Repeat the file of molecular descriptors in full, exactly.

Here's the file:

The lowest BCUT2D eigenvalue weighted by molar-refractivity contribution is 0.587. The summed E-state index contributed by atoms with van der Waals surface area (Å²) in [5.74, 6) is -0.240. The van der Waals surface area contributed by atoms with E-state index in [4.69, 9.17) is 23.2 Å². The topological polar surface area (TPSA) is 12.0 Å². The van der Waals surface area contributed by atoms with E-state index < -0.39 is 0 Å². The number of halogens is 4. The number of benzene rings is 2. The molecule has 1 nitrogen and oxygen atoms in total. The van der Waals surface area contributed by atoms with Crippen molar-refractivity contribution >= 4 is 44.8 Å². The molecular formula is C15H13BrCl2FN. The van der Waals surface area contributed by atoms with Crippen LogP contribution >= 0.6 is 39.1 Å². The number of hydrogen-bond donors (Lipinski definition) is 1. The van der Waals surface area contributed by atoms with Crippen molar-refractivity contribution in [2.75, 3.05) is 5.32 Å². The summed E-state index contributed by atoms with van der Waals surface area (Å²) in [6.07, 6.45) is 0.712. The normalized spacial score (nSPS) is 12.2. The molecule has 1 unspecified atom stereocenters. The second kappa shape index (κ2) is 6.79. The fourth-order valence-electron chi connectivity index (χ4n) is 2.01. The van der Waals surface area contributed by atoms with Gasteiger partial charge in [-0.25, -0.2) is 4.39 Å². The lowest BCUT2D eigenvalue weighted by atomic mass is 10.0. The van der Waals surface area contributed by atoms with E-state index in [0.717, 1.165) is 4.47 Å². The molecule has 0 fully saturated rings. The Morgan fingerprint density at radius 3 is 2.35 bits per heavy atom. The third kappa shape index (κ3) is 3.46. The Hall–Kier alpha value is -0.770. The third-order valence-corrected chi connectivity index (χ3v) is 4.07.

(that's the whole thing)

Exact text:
The lowest BCUT2D eigenvalue weighted by molar-refractivity contribution is 0.587. The summed E-state index contributed by atoms with van der Waals surface area (Å²) in [5.74, 6) is -0.240. The van der Waals surface area contributed by atoms with E-state index in [4.69, 9.17) is 23.2 Å². The topological polar surface area (TPSA) is 12.0 Å². The van der Waals surface area contributed by atoms with E-state index < -0.39 is 0 Å². The number of halogens is 4. The number of benzene rings is 2. The molecule has 1 nitrogen and oxygen atoms in total. The van der Waals surface area contributed by atoms with Crippen molar-refractivity contribution >= 4 is 44.8 Å². The molecular formula is C15H13BrCl2FN. The van der Waals surface area contributed by atoms with Crippen LogP contribution >= 0.6 is 39.1 Å². The number of hydrogen-bond donors (Lipinski definition) is 1. The van der Waals surface area contributed by atoms with Crippen molar-refractivity contribution in [2.75, 3.05) is 5.32 Å². The summed E-state index contributed by atoms with van der Waals surface area (Å²) in [6.07, 6.45) is 0.712. The normalized spacial score (nSPS) is 12.2. The molecule has 1 unspecified atom stereocenters. The second kappa shape index (κ2) is 6.79. The fourth-order valence-electron chi connectivity index (χ4n) is 2.01. The van der Waals surface area contributed by atoms with Gasteiger partial charge in [-0.25, -0.2) is 4.39 Å². The lowest BCUT2D eigenvalue weighted by atomic mass is 10.0. The van der Waals surface area contributed by atoms with E-state index in [0.717, 1.165) is 4.47 Å². The molecule has 0 fully saturated rings. The Morgan fingerprint density at radius 3 is 2.35 bits per heavy atom. The third kappa shape index (κ3) is 3.46. The Hall–Kier alpha value is -0.770. The third-order valence-corrected chi connectivity index (χ3v) is 4.07.